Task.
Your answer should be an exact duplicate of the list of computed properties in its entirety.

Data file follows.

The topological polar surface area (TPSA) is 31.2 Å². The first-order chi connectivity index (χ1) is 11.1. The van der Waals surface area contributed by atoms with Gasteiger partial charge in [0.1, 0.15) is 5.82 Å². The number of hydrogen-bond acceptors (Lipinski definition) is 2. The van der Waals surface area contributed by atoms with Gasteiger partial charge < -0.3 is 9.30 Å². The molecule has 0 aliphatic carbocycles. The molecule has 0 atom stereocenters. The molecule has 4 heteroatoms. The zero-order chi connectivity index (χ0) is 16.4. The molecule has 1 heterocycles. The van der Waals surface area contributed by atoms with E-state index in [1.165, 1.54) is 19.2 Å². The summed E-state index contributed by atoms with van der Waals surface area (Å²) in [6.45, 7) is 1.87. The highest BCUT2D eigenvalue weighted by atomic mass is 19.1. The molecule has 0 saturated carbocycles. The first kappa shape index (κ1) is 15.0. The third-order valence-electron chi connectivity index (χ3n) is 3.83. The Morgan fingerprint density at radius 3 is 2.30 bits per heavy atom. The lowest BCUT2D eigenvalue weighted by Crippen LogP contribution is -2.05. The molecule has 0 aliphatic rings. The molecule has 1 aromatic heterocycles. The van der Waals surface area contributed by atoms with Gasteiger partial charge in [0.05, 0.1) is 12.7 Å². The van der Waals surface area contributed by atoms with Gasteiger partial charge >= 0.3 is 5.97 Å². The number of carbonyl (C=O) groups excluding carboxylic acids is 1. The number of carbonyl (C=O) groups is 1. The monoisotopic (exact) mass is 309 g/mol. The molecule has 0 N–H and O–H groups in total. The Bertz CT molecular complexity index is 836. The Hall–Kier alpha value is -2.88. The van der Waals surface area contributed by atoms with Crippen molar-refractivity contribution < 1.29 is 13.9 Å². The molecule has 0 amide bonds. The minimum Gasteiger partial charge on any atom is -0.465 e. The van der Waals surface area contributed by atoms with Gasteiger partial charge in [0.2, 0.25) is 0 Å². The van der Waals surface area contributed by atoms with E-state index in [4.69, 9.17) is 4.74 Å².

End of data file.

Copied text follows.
The topological polar surface area (TPSA) is 31.2 Å². The first-order chi connectivity index (χ1) is 11.1. The van der Waals surface area contributed by atoms with Gasteiger partial charge in [0.1, 0.15) is 5.82 Å². The number of hydrogen-bond acceptors (Lipinski definition) is 2. The van der Waals surface area contributed by atoms with Gasteiger partial charge < -0.3 is 9.30 Å². The molecule has 0 aliphatic carbocycles. The molecule has 0 atom stereocenters. The molecule has 4 heteroatoms. The zero-order chi connectivity index (χ0) is 16.4. The molecule has 1 heterocycles. The van der Waals surface area contributed by atoms with E-state index in [1.165, 1.54) is 19.2 Å². The summed E-state index contributed by atoms with van der Waals surface area (Å²) in [6.45, 7) is 1.87. The highest BCUT2D eigenvalue weighted by atomic mass is 19.1. The molecule has 0 saturated carbocycles. The first kappa shape index (κ1) is 15.0. The third-order valence-electron chi connectivity index (χ3n) is 3.83. The Morgan fingerprint density at radius 3 is 2.30 bits per heavy atom. The lowest BCUT2D eigenvalue weighted by Crippen LogP contribution is -2.05. The molecule has 0 aliphatic rings. The molecule has 1 aromatic heterocycles. The van der Waals surface area contributed by atoms with Gasteiger partial charge in [0.05, 0.1) is 12.7 Å². The van der Waals surface area contributed by atoms with Gasteiger partial charge >= 0.3 is 5.97 Å². The number of carbonyl (C=O) groups excluding carboxylic acids is 1. The number of carbonyl (C=O) groups is 1. The monoisotopic (exact) mass is 309 g/mol. The molecule has 0 N–H and O–H groups in total. The Bertz CT molecular complexity index is 836. The Hall–Kier alpha value is -2.88. The van der Waals surface area contributed by atoms with Crippen molar-refractivity contribution < 1.29 is 13.9 Å². The molecule has 0 amide bonds. The minimum Gasteiger partial charge on any atom is -0.465 e. The van der Waals surface area contributed by atoms with Gasteiger partial charge in [0.2, 0.25) is 0 Å². The van der Waals surface area contributed by atoms with E-state index in [4.69, 9.17) is 4.74 Å².